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19 April 2017

IOM evacuates Iraqi nationals from Beirut. Photo: IOM

IOM Launches Reference Checklist with Special Measures for the Evacuation of Migrant Children Caught in Crises 

By Katherine Williamson and Laura Lungarotti

Poorly organized humanitarian evacuations or population relocations that do not follow protocols and guidelines can result in children becoming separated from their family. It is critical to raise awareness on the risks of inappropriate actions regarding the evacuations of children caught in natural or man-made disaster situations. All the more, special considerations are needed when migrant children are to be evacuated, particularly if they are unaccompanied and separated children (UASC).

Special Measures for the Evacuation of Migrant Children: A Reference Checklist is a part of the toolkit developed by IOM to provide technical guidance for the operationalization of the MICIC Initiative Guidelines, including Guideline 13: Relocate and evacuate migrants when needed.

This practice-oriented reference checklist is particularly welcomed, given the lack of practical guidance available on this often unexplored – and yet recurring theme. States and Organizations alike are often confronted with challenges and protection dilemmas when evacuating from crisis-hit countries groups of endangered migrants including children and among them, UASC.  These include, for example, how to ensure that family groups are kept together throughout the evacuation, and how to ensure that UASC are identified, receive care and support during evacuation, and are received by appropriate authorities across the whole operation and in destination countries.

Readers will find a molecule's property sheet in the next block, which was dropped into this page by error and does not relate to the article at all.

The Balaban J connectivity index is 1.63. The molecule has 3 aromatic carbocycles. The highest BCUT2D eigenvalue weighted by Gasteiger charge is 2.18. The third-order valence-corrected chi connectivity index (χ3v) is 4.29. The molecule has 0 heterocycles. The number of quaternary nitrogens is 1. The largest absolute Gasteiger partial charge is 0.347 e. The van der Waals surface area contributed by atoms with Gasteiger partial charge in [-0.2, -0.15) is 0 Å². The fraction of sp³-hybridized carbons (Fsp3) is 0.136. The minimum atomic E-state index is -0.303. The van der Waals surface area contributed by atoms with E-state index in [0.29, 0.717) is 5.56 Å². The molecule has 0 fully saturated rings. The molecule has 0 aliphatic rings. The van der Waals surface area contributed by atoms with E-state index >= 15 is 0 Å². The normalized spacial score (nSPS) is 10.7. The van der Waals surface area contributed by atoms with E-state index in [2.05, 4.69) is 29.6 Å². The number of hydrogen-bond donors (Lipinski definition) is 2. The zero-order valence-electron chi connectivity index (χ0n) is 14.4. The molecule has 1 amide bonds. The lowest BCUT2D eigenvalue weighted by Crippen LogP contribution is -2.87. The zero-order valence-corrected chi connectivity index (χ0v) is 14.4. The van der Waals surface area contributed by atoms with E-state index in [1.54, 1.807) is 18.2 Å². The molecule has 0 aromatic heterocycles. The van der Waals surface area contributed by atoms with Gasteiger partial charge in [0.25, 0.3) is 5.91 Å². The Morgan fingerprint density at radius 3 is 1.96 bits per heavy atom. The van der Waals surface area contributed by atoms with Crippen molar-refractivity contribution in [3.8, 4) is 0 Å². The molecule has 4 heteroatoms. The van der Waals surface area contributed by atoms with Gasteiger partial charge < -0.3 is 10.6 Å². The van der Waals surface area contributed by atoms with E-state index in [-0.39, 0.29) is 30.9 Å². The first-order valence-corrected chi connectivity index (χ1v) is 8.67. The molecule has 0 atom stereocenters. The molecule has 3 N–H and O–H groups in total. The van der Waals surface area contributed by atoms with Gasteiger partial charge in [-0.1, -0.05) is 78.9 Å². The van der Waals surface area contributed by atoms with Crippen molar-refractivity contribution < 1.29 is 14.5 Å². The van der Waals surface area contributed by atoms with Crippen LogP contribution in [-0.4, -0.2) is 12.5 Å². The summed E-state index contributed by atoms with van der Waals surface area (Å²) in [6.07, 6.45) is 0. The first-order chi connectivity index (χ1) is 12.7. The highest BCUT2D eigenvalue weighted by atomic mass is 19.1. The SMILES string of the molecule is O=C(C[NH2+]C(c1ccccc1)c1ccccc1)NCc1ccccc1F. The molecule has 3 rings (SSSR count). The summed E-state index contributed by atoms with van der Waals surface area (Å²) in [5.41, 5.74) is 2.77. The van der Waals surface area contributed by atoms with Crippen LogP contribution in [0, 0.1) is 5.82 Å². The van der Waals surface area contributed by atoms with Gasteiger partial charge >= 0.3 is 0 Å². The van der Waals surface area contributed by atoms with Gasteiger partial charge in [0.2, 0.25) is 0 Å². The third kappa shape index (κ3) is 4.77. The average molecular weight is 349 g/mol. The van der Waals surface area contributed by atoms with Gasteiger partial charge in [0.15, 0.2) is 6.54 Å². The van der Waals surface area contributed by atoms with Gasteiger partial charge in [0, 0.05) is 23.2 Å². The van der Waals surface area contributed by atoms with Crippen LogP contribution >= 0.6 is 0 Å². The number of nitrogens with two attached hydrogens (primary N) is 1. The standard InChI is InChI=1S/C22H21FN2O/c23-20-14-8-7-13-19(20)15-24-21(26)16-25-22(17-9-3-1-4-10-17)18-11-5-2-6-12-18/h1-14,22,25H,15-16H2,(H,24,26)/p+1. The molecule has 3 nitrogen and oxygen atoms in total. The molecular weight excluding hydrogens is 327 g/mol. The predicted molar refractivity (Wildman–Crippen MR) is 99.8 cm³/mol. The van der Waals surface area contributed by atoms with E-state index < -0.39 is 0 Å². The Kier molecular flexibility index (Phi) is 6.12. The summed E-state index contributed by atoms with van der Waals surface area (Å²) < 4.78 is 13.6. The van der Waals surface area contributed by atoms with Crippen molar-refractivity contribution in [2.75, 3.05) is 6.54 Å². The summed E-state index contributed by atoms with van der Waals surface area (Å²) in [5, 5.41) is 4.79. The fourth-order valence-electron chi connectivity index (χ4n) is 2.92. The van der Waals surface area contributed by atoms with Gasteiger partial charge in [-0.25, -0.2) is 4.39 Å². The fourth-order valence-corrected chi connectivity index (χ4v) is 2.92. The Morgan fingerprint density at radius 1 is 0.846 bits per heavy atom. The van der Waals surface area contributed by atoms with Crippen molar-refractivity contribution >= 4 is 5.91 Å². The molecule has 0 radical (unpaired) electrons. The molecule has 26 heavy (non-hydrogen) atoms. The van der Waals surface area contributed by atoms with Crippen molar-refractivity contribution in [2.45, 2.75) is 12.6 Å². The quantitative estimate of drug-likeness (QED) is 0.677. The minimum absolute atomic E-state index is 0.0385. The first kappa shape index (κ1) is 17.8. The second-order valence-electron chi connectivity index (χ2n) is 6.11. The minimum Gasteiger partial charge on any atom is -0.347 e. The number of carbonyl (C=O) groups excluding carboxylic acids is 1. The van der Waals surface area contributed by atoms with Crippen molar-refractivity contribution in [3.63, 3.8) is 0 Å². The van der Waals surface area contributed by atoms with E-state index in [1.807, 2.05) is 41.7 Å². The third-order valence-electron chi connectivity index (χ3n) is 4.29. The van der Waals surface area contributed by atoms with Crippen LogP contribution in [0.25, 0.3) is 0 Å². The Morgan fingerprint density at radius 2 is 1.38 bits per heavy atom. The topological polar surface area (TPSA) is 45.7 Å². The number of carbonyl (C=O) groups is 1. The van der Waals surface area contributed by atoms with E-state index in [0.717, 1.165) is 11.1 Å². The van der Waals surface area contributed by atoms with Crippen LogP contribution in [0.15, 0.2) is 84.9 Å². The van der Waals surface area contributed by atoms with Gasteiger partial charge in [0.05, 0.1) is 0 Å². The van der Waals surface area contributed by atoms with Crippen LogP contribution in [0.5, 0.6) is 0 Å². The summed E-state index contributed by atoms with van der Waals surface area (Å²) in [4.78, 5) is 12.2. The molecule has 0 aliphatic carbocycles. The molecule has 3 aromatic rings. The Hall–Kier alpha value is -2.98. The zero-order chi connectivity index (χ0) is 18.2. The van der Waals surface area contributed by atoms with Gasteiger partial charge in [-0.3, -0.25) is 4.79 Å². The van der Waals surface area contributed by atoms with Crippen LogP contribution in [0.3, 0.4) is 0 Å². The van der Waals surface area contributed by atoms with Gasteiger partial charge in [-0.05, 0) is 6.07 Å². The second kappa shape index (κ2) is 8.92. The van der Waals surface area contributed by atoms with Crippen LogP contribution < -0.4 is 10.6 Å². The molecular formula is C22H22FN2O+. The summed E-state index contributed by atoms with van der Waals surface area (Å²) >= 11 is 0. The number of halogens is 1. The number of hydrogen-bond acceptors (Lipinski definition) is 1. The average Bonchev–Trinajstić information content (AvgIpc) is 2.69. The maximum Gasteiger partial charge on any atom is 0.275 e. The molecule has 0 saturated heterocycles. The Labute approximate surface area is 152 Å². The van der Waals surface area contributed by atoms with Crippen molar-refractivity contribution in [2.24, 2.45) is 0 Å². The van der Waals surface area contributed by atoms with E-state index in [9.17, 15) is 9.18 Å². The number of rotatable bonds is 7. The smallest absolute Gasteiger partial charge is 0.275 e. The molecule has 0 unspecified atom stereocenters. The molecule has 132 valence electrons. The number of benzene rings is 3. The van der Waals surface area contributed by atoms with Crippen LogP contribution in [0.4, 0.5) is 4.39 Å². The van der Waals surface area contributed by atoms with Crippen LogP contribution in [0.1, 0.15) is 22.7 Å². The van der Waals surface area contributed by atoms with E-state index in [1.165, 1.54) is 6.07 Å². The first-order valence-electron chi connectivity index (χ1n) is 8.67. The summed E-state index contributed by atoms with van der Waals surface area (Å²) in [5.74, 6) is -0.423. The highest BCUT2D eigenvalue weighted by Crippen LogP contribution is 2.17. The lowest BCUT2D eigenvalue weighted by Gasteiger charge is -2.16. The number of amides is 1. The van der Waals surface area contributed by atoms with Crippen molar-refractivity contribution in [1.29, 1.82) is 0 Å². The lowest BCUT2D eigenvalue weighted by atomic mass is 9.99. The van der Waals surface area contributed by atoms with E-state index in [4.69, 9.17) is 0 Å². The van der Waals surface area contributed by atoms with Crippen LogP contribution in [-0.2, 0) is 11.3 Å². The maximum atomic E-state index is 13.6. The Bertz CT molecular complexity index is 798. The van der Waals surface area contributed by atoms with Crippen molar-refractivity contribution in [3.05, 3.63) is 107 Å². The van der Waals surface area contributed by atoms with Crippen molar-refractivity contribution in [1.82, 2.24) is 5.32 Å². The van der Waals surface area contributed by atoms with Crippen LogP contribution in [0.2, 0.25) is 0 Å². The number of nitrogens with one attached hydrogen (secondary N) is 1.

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Migration in the News


  • Reuters and Xinhua reported that nearly 9,000 mainly African migrants were rescued in the Mediterranean over the long weekend after smugglers in Libya put them onto unseaworthy boats heading toward Italy.

  • Associated Press reported on the spike in migrant arrivals in the Mediterranean over the weekend as a result of warmer weather and the looming start of intensified Libyan coast guard patrols designed to prevent irregular migrants from reaching Europe.

  • DW spoke with a Mexican photographer who has witnessed the horrors of migrants being sold in slave markets in Libya. International Business Times recounted the story of one survivor who returned home to Senegal with IOM’s help.

  • BBC reported that despite protests from far-right groups, refugee children in Greece continue to attend school in preparation for their eventual integration into the Greek education system.

  • Al Jazeera reported on Egypt’s Rashid tragedy in September last year which claimed the lives of more than 200 people who were trying to cross the Mediterranean.

  • Thomson Reuters Foundation reported on a fish farm project that helps Indonesian trafficking victims rebuild their lives. It also reported that village heads in rural Indonesia have been empowered to take on human traffickers in a bid to crack down on the illegal practices.

  • UN Multimedia published an interview with IOM Director General William Lacy Swing at the ongoing International Dialogue on Migration in New York.

  • The Maravi Post published an analysis of anti-trafficking responses in Malawi. 


Trending on the Internet


  • The Guardian reported that child refugees in Europe are being forced to sell their bodies to pay smugglers.

  • The Guardian published the story of Leoluca Orlando, mayor of the Italian town of Palermo who fought the mafia and won and is now trying to persuade the EU to allow freedom of movement for migrants by offering Palermo as a blueprint for other cities trying to integrate migrants.


Media Contacts
For comment / interviews on today's news, please go to the contact(s) listed at the end of each press briefing note. For other information please contact the IOM Media & Communications team here